And in particular, the recent U.S. restrictions have hit hard at foreign students who compose the critical backbone of our high-tech industries. We couldn't have high-tech industries in the United States -- no matter how much we want to say we would -- without foreign-born engineers and computer scientists. We just wouldn't have them. We couldn't run them because we don't produce enough talent of our own. Fifty percent of the computer scientists in the United States are foreign-born, which is a huge number. But it makes sense. If you have a billion kids in India and China and a billion kids are trying to learn engineering and math and computer science, there are going to be a lot of really talented and smart kids, even if they're distributed at the same ratios as U.S. kids. And in the past that gave the U.S. a great advantage because we were able to attract the lion's share of the brightest, most technically sophisticated, entrepreneurial, motivated kids in the world.

So are you saying that a country like China or India might supplant the U.S. in terms of attracting talent sometime in the future? I told a friend about your Peter Jackson moment and he laughed and said, "It's not like a few hive workers from the film industry leaving for New Zealand is going to impair the U.S. economy."

No, it's not that any one country is going to emerge as the next great superpower and attract all the best talent. It's not like "It's going to be the EU" or "It's going to be China." That's silly. But if these increasingly competitive countries take 2 to 3 to 4 to 5 percent of the talent that used to come here, when you add that up over 10 to 20 countries, that's a huge loss.

And what's happening, of course, is that India and China and the Chinese-speaking countries are focusing on retaining their kids and attracting back their expatriates. And at the same time, Canada and Australia, Toronto, Vancouver, Montreal, Sydney, Stockholm, Melbourne, London and Dublin are all trying to get a toehold on attracting really talented people from all over the world. So the global competition for talent is escalating just as the global competition in automobiles or electronics escalated two decades ago.

We've never seen labor markets on this scale that are so strongly global. And the United States is at a tipping point where we might lose our historical advantage. This book sounds the alarm. We better wake up because we can no longer take this for granted.

So how do current issues with regional and urban development fit into all this? In the book you call this one of the most potentially dangerous unrecognized or unaddressed factors.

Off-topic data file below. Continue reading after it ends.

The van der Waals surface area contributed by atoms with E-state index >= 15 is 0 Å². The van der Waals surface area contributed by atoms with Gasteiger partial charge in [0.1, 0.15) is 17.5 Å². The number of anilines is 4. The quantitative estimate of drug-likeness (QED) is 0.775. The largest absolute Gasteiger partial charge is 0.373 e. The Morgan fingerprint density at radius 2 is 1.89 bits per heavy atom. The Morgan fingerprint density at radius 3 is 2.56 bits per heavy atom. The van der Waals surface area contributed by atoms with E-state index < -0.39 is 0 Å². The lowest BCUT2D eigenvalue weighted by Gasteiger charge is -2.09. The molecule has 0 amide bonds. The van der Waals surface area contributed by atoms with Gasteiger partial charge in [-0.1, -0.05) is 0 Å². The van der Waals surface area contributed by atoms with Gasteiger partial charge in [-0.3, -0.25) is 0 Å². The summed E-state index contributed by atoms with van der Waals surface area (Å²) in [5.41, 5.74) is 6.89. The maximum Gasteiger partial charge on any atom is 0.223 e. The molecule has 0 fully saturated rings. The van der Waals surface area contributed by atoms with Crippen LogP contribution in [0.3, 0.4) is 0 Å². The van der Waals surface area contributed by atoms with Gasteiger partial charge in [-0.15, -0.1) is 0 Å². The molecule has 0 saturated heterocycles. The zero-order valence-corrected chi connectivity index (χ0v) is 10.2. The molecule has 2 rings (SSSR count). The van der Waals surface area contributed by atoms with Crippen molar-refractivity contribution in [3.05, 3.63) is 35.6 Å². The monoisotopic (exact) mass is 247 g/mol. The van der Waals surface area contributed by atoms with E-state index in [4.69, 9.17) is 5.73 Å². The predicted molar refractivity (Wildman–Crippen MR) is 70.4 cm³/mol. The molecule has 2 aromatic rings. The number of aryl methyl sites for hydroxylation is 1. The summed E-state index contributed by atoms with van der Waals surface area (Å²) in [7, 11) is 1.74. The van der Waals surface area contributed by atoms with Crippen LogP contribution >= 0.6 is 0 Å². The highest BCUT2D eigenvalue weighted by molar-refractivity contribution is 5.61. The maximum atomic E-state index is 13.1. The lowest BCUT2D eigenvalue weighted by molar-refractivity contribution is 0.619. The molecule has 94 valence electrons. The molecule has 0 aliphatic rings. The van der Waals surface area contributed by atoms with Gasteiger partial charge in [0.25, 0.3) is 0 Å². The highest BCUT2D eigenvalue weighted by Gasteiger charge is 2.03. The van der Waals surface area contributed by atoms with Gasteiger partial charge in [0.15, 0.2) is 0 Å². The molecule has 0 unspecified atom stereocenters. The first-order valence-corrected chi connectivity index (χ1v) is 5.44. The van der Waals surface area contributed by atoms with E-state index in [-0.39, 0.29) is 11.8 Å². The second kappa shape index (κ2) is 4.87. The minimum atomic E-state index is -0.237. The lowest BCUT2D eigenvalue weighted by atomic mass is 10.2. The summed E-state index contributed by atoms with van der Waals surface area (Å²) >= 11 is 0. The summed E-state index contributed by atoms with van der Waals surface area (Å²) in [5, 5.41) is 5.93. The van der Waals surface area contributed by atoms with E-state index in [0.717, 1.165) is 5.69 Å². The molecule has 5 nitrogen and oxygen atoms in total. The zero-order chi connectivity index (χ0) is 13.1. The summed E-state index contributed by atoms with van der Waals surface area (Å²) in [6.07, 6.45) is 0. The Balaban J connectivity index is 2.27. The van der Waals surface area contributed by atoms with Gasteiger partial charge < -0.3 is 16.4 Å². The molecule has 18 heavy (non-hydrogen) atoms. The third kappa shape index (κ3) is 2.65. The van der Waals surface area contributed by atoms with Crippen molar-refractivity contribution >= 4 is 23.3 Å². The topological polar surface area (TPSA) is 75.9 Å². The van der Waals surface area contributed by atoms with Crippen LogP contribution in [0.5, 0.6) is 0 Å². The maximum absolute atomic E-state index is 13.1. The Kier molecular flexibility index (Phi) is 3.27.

Cities are the places that attract talent. I mean, consider that 90 percent of GDP comes out of metropolitan areas. And yet somehow some people think that we don't need cities. Not only do we have to open our borders, we have to strengthen our cities massively because they're the cornerstones of our ability to compete for talent. But for the past four years the Bush administration has done everything to prevent that, from huge decreases in infrastructure spending to drastic cuts in block grants.

And now most cities aren't equipped to compete anymore. The only policy we seem to have to revive our cities is to build another stadium. What does that have to do with attracting foreign talent? Who cares? No one cares. I've never met one foreign-born person that said "a new stadium" was an important factor when deciding where to live and work. The national government is clueless and our cities would rather be distracted by sports mania instead of paying attention to more serious issues.

My anecdotal evidence suggests that this is already starting to have a big impact. In terms of conversations and interviews I've had all over the world, it's quite clear that the competition for talent isn't just U.S. cities against other U.S. cities, it's the world. When I talk to people around the world, they might say, "Oh, New York is my favorite city." Or maybe they have one or two other U.S. cities -- "Ah, I like Chicago a lot, I like San Francisco a lot," or "I like Boston a lot and I like D.C. a lot." And then you start to hear a bunch of foreign cities. And now when you talk to young Americans graduating college, when you ask them where they want to move, after they get through their four or five top U.S. cities, it's quickly "I'll move to London or I'll move to Dublin or I'll move to Sydney or I'll move to Melbourne."